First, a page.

Charlie Haden Quartet West – Sophisticated Ladies (2011) [FLAC 24 bit, 96 kHz]

Charlie Haden Quartet West - Sophisticated Ladies (2011) [FLAC 24 bit, 96 kHz] Download

Artist: Charlie Haden Quartet West
Album: Sophisticated Ladies
Genre: Jazz
Release Date: 2011
Audio Format:: FLAC (tracks) 24 bit, 96 kHz
Duration: 01:00:22
Total Tracks: 12
Total Size: 1,22 GB


1. Charlie Haden Quartet West – If I’m Lucky (feat. Melody Gardot) (05:39)
2. Charlie Haden Quartet West – Sophisticated Lady (04:28)
3. Charlie Haden Quartet West – Ill Wind (feat. Norah Jones) (04:25)
4. Charlie Haden Quartet West – Today I Am A Man (05:23)
5. Charlie Haden Quartet West – My Love And I (feat. Cassandra Wilson) (04:14)
6. Charlie Haden Quartet West – 6. Theme from “Markham” (04:40)
7. Charlie Haden Quartet West – Let’s Call It A Day (feat. Ruth Cameron) (05:52)
8. Charlie Haden Quartet West – Angel Face (04:08)
9. Charlie Haden Quartet West – A Love Like This (feat. Renée Fleming) (05:13)
10. Charlie Haden Quartet West – My Old Flame (05:35)
11. Charlie Haden Quartet West – Goodbye (feat. Diana Krall) (05:48)
12. Charlie Haden Quartet West – Wahoo (04:52)


Grammy winning bassist Charlie Haden celebrates the 25th anniversary of his celebrated quartet with twelve breathtaking instrumental and vocal-driven tracks that recall Swing-era jazz. Grammy winning pianist and arranger Alan Broadbent’s spiraling string arrangements lend the music an old Hollywood/film noir flair behind the all-star cast of guest vocalists. Highly recommended.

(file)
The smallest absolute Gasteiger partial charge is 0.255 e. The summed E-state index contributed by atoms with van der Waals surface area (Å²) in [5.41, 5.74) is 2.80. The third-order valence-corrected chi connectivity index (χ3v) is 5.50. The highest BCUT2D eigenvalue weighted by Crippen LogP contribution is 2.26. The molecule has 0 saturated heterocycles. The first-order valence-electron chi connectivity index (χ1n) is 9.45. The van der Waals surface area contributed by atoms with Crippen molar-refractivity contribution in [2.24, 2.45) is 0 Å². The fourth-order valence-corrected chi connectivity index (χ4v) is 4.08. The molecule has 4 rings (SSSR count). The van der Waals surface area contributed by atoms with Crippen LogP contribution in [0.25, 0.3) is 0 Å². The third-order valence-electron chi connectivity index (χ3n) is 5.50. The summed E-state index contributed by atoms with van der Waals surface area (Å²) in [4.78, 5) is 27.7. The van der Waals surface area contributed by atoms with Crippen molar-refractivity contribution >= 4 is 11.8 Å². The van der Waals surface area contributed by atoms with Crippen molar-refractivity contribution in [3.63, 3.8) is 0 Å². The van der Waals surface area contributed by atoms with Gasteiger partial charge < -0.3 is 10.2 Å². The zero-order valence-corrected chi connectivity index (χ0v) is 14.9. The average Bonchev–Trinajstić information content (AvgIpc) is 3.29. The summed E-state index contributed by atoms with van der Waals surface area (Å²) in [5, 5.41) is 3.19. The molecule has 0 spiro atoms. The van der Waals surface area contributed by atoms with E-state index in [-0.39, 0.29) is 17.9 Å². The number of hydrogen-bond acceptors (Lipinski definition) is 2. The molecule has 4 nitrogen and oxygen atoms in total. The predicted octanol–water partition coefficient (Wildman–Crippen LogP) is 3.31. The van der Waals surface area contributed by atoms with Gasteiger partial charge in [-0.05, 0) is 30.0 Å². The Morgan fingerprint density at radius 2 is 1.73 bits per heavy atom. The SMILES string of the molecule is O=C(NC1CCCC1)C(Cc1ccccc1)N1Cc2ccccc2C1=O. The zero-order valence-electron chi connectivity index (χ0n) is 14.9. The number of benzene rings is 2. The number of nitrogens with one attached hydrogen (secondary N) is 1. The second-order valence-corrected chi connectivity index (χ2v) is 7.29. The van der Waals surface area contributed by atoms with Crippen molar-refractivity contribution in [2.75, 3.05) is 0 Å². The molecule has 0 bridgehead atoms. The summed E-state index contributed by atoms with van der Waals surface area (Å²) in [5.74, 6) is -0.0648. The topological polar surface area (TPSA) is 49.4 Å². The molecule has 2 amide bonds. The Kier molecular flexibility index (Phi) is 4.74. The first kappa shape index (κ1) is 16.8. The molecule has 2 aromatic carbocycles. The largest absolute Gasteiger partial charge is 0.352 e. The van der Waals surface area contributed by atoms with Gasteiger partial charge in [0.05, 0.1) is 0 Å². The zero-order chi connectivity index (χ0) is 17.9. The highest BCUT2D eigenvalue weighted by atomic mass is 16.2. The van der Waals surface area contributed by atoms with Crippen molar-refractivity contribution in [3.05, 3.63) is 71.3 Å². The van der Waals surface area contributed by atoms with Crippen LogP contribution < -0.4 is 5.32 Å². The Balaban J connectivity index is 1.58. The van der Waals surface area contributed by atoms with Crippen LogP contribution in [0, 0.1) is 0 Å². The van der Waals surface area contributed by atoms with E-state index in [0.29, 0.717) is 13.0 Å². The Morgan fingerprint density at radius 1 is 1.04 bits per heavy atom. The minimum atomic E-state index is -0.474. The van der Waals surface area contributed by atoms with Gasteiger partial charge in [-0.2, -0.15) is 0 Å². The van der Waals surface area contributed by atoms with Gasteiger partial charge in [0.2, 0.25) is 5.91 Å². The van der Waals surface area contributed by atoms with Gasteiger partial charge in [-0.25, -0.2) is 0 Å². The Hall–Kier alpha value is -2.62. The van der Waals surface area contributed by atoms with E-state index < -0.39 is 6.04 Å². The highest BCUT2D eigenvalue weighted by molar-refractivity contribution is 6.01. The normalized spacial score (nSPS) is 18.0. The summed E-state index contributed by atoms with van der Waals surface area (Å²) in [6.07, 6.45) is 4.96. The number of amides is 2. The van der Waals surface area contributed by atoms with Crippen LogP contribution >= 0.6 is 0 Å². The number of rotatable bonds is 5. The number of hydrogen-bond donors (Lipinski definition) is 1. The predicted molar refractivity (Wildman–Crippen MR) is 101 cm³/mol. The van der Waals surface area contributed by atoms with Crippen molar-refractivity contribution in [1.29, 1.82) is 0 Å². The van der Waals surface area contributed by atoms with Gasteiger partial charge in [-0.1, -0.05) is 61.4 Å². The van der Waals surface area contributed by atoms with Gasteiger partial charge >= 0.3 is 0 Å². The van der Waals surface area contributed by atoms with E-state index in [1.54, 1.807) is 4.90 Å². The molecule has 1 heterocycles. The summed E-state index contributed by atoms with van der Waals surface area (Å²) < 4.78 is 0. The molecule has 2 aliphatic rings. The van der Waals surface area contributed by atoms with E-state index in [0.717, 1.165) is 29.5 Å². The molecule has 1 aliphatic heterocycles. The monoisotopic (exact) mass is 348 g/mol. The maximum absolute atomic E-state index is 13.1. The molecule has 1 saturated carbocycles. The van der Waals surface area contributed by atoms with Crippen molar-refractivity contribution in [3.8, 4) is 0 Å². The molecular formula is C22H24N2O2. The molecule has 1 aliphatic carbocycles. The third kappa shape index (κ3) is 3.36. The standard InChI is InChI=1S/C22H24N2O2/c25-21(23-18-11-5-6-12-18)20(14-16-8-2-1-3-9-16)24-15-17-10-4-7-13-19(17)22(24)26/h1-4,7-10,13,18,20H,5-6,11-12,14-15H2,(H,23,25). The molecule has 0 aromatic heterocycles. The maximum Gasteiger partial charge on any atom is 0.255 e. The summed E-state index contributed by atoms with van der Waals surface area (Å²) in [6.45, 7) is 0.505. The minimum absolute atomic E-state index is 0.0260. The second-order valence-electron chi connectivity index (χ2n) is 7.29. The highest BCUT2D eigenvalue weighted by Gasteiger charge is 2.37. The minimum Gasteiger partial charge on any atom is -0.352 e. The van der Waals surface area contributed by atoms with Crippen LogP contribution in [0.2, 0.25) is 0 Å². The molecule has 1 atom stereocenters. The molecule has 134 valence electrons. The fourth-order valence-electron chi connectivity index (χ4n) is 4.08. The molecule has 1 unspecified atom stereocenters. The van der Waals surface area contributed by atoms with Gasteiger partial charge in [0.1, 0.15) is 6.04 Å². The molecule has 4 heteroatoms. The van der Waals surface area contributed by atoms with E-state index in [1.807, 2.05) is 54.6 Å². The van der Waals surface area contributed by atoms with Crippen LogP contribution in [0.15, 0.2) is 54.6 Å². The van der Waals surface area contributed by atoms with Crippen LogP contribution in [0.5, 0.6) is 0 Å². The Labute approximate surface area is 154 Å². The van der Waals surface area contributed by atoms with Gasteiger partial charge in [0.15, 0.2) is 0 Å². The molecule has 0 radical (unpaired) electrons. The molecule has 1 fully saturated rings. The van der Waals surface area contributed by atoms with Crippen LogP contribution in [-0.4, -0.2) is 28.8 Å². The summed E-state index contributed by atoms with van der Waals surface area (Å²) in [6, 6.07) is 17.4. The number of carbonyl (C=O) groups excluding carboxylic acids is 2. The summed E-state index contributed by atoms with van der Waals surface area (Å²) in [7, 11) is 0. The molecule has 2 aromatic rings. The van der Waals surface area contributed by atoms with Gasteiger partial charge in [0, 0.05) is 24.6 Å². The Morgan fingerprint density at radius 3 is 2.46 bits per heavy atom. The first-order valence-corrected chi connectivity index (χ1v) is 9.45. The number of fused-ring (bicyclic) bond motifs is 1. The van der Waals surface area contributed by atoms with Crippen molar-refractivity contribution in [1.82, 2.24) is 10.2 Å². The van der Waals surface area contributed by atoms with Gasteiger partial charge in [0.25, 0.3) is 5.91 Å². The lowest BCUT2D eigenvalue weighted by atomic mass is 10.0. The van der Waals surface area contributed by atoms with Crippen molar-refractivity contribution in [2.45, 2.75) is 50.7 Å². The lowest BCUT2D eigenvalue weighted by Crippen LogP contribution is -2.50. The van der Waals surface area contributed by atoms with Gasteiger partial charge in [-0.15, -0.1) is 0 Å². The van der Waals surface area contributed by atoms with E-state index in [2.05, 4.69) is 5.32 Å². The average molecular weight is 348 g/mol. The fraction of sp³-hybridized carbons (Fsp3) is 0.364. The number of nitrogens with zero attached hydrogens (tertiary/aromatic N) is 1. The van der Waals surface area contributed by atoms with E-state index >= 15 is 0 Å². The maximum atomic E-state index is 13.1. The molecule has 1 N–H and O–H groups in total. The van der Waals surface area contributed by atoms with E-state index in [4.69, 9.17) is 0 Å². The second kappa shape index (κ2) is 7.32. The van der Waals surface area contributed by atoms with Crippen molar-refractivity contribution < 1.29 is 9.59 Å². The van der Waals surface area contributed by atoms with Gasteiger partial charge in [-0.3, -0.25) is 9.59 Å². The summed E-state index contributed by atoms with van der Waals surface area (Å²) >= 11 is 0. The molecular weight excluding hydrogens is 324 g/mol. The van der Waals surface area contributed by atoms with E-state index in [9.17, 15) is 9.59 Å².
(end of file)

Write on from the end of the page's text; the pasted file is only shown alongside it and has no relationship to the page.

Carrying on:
Listening to it from the beginning to the end is like being trapped in a dream with a twisty plot that draws you deeper and deeper into a period Hollywood fantasy of the bad and the beautiful. -Stephen Holden, New York TimesBassist extraordinaire Charlie Haden has always prized diversity in his music, whether reaching for the outer limits with Ornette Coleman a half-century ago, leading his own experimental Liberation Music Orchestra or, in 2008, celebrating his roots in what’s now called Americana on Rambling Boy, a Grammy-nominated album that featured contributions from Elvis Costello, Béla Fleck, and others. As they mark their 25th year together, Haden’s Quartet West — not so much a side trip at this point as a comfy base to occasionally return to — offers up Sophisticated Ladies, a collection split between collaborations with superstar female vocalists and rich instrumentals, nearly all of it heavily orchestrated. The set expands upon the concept Haden first explored in 1999 on The Art of the Song, which utilized vocalists Shirley Horn and Bill Henderson on various film songs and standards. This time, with tenor saxophonist Ernie Watts, pianist/arranger Alan Broadbent (both mainstays of the quartet), and drummer Rodney Green, Haden goes for a lush, all-embracing sound that suggests a warm, cozy mood that reflects a time — which may or may not ever have existed — when life was much less hectic. The recording largely pays tribute to the romantic balladry of the mid-20th century, and Haden’s choices of both material and guest artists allow him to bring that concept to fruition gloriously. Diana Krall, leading the back-to-back “Goodbye” and “Wahoo,” closes out the album: the first is a whispery take on the Gordon Jenkins number that served as Benny Goodman’s theme song, and the latter an uptempo swinger written by Benny Harris. Norah Jones was a natural pick for a set that values classiness and sensuality, and her “Ill Wind,” penned by Harold Arlen and Ted Koehler and arranged by Haden, exudes a smoky nightclub ambience, Broadbent’s piano lending a blues touch to Jones’ soothing delivery. Cassandra Wilson is another inspired pick, and her interpretation of Johnny Mercer’s “My Love and I,” bathed in strings and elegance, is a highlight of the set. The album’s other vocal performances — by Melody Gardot, Renée Fleming, and Ruth Cameron — are also memorable, but not to be overlooked are the non-vocal tracks. Hank Jones’ bluesy “Angel Face” is simultaneously sweet and melancholy, while Steve Khun’s fiery “Today I Am a Man” is the swingingest number here. And of course, Haden couldn’t very well title his album Sophisticated Ladies without including Duke Ellington’s “Sophisticated Lady,” which matches Watts’ bold saxophone licks to another luxuriant orchestration. Sophisticated Ladies does fall just short at times of mimicking a brand of saccharine faux-post-big-band jazz that flourished in the ’50s and early ’60s, but Haden and his team are too masterful to allow their tribute to lose its stylishness and, of course, its sophistication.

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